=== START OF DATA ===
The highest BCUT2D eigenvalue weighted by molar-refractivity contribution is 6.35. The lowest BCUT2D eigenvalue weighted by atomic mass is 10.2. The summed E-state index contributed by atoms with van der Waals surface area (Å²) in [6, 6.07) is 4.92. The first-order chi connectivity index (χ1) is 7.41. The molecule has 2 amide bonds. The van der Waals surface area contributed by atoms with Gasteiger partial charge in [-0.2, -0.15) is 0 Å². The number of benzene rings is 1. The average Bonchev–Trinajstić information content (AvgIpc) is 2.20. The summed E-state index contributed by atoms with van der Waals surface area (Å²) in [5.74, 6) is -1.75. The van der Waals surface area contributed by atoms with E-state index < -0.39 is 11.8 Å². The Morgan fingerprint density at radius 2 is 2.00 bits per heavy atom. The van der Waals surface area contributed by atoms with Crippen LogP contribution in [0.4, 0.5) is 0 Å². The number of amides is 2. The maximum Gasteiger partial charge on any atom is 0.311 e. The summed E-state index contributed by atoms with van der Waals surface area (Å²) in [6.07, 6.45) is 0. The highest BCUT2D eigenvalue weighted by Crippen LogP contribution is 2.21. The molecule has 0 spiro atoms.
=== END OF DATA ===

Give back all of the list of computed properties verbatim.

The highest BCUT2D eigenvalue weighted by molar-refractivity contribution is 6.35. The lowest BCUT2D eigenvalue weighted by atomic mass is 10.2. The summed E-state index contributed by atoms with van der Waals surface area (Å²) in [6, 6.07) is 4.92. The first-order chi connectivity index (χ1) is 7.41. The molecule has 2 amide bonds. The van der Waals surface area contributed by atoms with Gasteiger partial charge in [-0.2, -0.15) is 0 Å². The number of benzene rings is 1. The average Bonchev–Trinajstić information content (AvgIpc) is 2.20. The summed E-state index contributed by atoms with van der Waals surface area (Å²) in [5.74, 6) is -1.75. The van der Waals surface area contributed by atoms with E-state index < -0.39 is 11.8 Å². The Morgan fingerprint density at radius 2 is 2.00 bits per heavy atom. The van der Waals surface area contributed by atoms with Crippen LogP contribution in [0.4, 0.5) is 0 Å². The number of amides is 2. The maximum Gasteiger partial charge on any atom is 0.311 e. The summed E-state index contributed by atoms with van der Waals surface area (Å²) in [6.07, 6.45) is 0. The highest BCUT2D eigenvalue weighted by Crippen LogP contribution is 2.21. The molecule has 0 spiro atoms.